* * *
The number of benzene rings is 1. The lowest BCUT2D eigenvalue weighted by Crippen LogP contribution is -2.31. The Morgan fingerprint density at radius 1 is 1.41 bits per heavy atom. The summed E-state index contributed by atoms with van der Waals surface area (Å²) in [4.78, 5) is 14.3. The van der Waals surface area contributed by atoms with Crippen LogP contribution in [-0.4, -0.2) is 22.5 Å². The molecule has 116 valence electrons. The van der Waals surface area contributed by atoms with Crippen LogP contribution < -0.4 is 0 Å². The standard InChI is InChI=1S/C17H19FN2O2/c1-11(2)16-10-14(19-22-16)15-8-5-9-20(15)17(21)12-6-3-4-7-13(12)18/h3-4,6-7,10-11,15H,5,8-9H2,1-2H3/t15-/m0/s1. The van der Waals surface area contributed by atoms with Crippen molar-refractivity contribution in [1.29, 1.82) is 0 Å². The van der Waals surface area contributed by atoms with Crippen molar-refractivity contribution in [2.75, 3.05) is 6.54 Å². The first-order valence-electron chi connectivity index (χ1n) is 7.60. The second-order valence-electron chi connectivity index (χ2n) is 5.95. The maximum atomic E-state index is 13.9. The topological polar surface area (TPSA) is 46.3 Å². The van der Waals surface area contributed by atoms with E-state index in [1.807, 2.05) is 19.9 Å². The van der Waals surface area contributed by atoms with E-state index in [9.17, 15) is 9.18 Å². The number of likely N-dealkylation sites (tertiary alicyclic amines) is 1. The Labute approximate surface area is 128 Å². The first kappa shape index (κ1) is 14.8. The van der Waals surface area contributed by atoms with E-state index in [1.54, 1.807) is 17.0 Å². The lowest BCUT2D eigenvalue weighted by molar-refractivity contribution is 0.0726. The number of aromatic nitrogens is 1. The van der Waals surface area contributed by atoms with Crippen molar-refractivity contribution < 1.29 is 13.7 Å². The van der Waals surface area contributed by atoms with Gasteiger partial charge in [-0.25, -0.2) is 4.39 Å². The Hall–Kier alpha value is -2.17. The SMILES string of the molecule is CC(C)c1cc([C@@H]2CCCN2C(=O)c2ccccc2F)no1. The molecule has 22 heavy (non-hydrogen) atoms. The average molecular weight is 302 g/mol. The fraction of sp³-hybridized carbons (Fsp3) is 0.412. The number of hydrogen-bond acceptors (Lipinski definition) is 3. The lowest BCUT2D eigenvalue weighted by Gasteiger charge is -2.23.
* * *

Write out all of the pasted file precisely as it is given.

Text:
The number of benzene rings is 1. The lowest BCUT2D eigenvalue weighted by Crippen LogP contribution is -2.31. The Morgan fingerprint density at radius 1 is 1.41 bits per heavy atom. The summed E-state index contributed by atoms with van der Waals surface area (Å²) in [4.78, 5) is 14.3. The van der Waals surface area contributed by atoms with Crippen LogP contribution in [-0.4, -0.2) is 22.5 Å². The molecule has 116 valence electrons. The van der Waals surface area contributed by atoms with Crippen LogP contribution < -0.4 is 0 Å². The standard InChI is InChI=1S/C17H19FN2O2/c1-11(2)16-10-14(19-22-16)15-8-5-9-20(15)17(21)12-6-3-4-7-13(12)18/h3-4,6-7,10-11,15H,5,8-9H2,1-2H3/t15-/m0/s1. The van der Waals surface area contributed by atoms with Crippen molar-refractivity contribution in [1.29, 1.82) is 0 Å². The van der Waals surface area contributed by atoms with Crippen molar-refractivity contribution in [2.75, 3.05) is 6.54 Å². The first-order valence-electron chi connectivity index (χ1n) is 7.60. The second-order valence-electron chi connectivity index (χ2n) is 5.95. The maximum atomic E-state index is 13.9. The topological polar surface area (TPSA) is 46.3 Å². The van der Waals surface area contributed by atoms with E-state index in [1.807, 2.05) is 19.9 Å². The van der Waals surface area contributed by atoms with E-state index in [9.17, 15) is 9.18 Å². The number of likely N-dealkylation sites (tertiary alicyclic amines) is 1. The Labute approximate surface area is 128 Å². The first kappa shape index (κ1) is 14.8. The van der Waals surface area contributed by atoms with E-state index in [1.54, 1.807) is 17.0 Å². The lowest BCUT2D eigenvalue weighted by molar-refractivity contribution is 0.0726. The number of aromatic nitrogens is 1. The van der Waals surface area contributed by atoms with Crippen molar-refractivity contribution < 1.29 is 13.7 Å². The van der Waals surface area contributed by atoms with Gasteiger partial charge in [-0.25, -0.2) is 4.39 Å². The Hall–Kier alpha value is -2.17. The SMILES string of the molecule is CC(C)c1cc([C@@H]2CCCN2C(=O)c2ccccc2F)no1. The molecule has 22 heavy (non-hydrogen) atoms. The average molecular weight is 302 g/mol. The fraction of sp³-hybridized carbons (Fsp3) is 0.412. The number of hydrogen-bond acceptors (Lipinski definition) is 3. The lowest BCUT2D eigenvalue weighted by Gasteiger charge is -2.23.